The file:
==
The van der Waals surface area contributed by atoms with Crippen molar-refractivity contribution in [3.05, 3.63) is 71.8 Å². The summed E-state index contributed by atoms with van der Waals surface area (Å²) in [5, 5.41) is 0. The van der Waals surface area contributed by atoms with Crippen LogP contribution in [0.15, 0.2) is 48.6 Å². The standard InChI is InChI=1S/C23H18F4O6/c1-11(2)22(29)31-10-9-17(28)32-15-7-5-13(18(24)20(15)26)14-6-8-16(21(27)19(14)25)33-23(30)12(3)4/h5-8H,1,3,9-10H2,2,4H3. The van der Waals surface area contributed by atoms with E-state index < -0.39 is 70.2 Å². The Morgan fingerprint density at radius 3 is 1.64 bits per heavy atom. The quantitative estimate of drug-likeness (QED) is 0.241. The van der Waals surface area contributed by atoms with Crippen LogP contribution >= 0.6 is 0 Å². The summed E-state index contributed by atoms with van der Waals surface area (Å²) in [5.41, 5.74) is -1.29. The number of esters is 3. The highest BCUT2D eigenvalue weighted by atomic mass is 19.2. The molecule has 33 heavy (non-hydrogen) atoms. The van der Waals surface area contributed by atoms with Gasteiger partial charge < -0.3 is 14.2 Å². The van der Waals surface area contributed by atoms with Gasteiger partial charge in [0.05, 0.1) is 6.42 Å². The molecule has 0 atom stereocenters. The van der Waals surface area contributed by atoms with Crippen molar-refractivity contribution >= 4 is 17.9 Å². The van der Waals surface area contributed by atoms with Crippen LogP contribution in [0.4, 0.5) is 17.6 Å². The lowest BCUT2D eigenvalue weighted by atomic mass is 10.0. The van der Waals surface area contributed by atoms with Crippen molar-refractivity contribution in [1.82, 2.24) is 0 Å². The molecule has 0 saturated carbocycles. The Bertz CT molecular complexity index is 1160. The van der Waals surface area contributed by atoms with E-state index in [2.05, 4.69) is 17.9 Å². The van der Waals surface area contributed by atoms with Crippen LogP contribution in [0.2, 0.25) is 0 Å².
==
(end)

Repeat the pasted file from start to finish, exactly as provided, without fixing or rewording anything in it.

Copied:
The van der Waals surface area contributed by atoms with Crippen molar-refractivity contribution in [3.05, 3.63) is 71.8 Å². The summed E-state index contributed by atoms with van der Waals surface area (Å²) in [5, 5.41) is 0. The van der Waals surface area contributed by atoms with Crippen LogP contribution in [0.15, 0.2) is 48.6 Å². The standard InChI is InChI=1S/C23H18F4O6/c1-11(2)22(29)31-10-9-17(28)32-15-7-5-13(18(24)20(15)26)14-6-8-16(21(27)19(14)25)33-23(30)12(3)4/h5-8H,1,3,9-10H2,2,4H3. The van der Waals surface area contributed by atoms with E-state index < -0.39 is 70.2 Å². The Morgan fingerprint density at radius 3 is 1.64 bits per heavy atom. The quantitative estimate of drug-likeness (QED) is 0.241. The van der Waals surface area contributed by atoms with Crippen LogP contribution >= 0.6 is 0 Å². The summed E-state index contributed by atoms with van der Waals surface area (Å²) in [5.41, 5.74) is -1.29. The number of esters is 3. The highest BCUT2D eigenvalue weighted by atomic mass is 19.2. The molecule has 33 heavy (non-hydrogen) atoms. The van der Waals surface area contributed by atoms with Gasteiger partial charge < -0.3 is 14.2 Å². The van der Waals surface area contributed by atoms with Gasteiger partial charge in [0.05, 0.1) is 6.42 Å². The molecule has 0 atom stereocenters. The van der Waals surface area contributed by atoms with Crippen molar-refractivity contribution >= 4 is 17.9 Å². The van der Waals surface area contributed by atoms with Crippen LogP contribution in [0.4, 0.5) is 17.6 Å². The lowest BCUT2D eigenvalue weighted by atomic mass is 10.0. The van der Waals surface area contributed by atoms with Crippen molar-refractivity contribution in [1.82, 2.24) is 0 Å². The molecule has 0 saturated carbocycles. The Bertz CT molecular complexity index is 1160. The van der Waals surface area contributed by atoms with E-state index in [2.05, 4.69) is 17.9 Å². The van der Waals surface area contributed by atoms with Crippen LogP contribution in [0.2, 0.25) is 0 Å².